DEAR NEW FARM:
Is it as important to feed chickens organic grains as it
is for them to be out on pasture? Will the meat quality be
better if the chickens are fed a diet of flax seed and alfalfa
compared to organic corn and soybeans? As a consumer, I want
to know if there’s a big difference between pasture
raised organic birds and those fed an organic grain diet.
A study by Heather Kartsten, et al., done jointly by the
Department of Crop and Soil Sciences and Department of Poultry
Science at Penn State, compared the egg quality from caged
hens fed a commercial hen mash (corn and soybean) to those
of hens in three different outdoor coops that pastured either:
1) alfalfa and grass; 2) clover (red & white clover);
3) mixed cool-season grasses (orchardgrass, smooth bromegrass,
quackgrass, tall fescue, Kentucky bluegrass).
The egg yolks from the hens foraging the three pasture treatments
and the caged treatment group were analyzed for omega-3 fatty
acid, cholesterol and vitamins A and E. Previous research
has shown that the fatty acid and vitamin composition of forages
influence animal products such as milk and eggs (CLA and omega
3 fatty acid content).
Legumes (alfalfa and clovers) on average contain more omega
3 fatty acids (linolenic acid) than do grasses. So pasture-raised
birds in pastures with mixed legumes have higher levels of
this in their diets. Eggs of hens that foraged legume pastures
had more omega-3 fat than eggs from hens that foraged on grass
pastures. Omega 3 fat and vitamin A and E content were higher
in eggs of hens that foraged pasture (and supplemented with
commercial mash) than hens fed the commercial mash only. Omega
3 fat and vitamin content increased with time on pasture but
didn't change over time in caged birds' eggs.
Most commercial poultry diets contain corn for energy, soybeans
for protein and vitamin and mineral supplements. According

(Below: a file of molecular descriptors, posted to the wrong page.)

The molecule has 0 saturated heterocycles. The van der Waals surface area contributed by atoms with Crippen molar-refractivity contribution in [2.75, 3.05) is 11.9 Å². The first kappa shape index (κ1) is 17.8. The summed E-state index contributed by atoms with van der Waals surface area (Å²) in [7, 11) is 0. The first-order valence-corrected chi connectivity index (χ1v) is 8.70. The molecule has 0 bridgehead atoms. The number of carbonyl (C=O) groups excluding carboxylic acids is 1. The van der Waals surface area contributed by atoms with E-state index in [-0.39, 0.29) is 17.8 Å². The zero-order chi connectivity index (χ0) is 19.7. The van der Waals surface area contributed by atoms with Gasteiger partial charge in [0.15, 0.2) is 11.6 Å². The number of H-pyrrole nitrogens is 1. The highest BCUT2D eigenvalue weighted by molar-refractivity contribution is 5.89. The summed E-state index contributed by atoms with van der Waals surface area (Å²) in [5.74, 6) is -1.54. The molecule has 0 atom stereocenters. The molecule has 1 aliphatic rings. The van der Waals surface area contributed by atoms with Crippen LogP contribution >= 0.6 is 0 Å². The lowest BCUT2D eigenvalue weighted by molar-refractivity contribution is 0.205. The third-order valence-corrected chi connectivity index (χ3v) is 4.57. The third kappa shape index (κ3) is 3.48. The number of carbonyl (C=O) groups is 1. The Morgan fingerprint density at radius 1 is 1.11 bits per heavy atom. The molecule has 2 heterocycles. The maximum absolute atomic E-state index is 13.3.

to the egg yolk study mentioned, the yolks of the pasture
raised hens had higher levels of beneficial fatty acids and
vitamin levels. Most farmers who raise chickens on pasture
will maintain that their birds get enough nutrition from forage,
insects and grubs (which are all natural) that they need 30
percent less feed than birds raised under the caged model.
The pasture-raised birds are generally resistant enough
to disease and infections that many producers forego the use
of antibiotics and medicated feed. Certified organic producers
don't use antibiotics or medicated feed. Pasture plots should
be frequently rotated in order to knock back pathogens.
Alfalfa is a legume, so it has higher levels of omega 3 fatty
acids; so do flax seed oil and fish meal, which some growers
feed to their birds.
Flax is roughly 40-percent oil by weight, about 55 percent
of which is alpha linolenic acid (also called omega 3 fatty
acid). Flax oil is high in omega 3 fatty acid, which is believed
to be helpful in lowering cholesterol. This high omega content
of flax is playing an increased role in foods in three ways.
- Flax seed is being fed to chickens, with the eggs from
those chickens being marketed as high omega eggs. Flax,
commonly grown as an oilseed, can be added to hen rations
at about 15 percent. Researchers at the University of Nebraska
have found that so-called "Omega-eggs" can reduce
saturated fat by one-third.
- In addition, on a smaller scale, health food stores sell
bulk whole flax seed for consumers to use for grinding or
baking or as a condiment.
- Flax seed oil is sold in small quantities as a supplement
to add to recipes or to take orally on a daily basis just
as castor oil was used in the past.
Adding flax to poultry diets increases the level of omega-3
fatty acids in the meat, resulting in high quality, wholesome
omega-3 enriched chicken.
Pasture raised birds on a mixed pasture (grasses and legumes)
that are also fed some flax seed in their ration are going
to produce healthy meat and eggs. Animals raised on pasture
and fed an organic diet present the best of both worlds, both
for the health and well being of the animals and the quality
of the food they produce.
us with comments, suggestions and questions.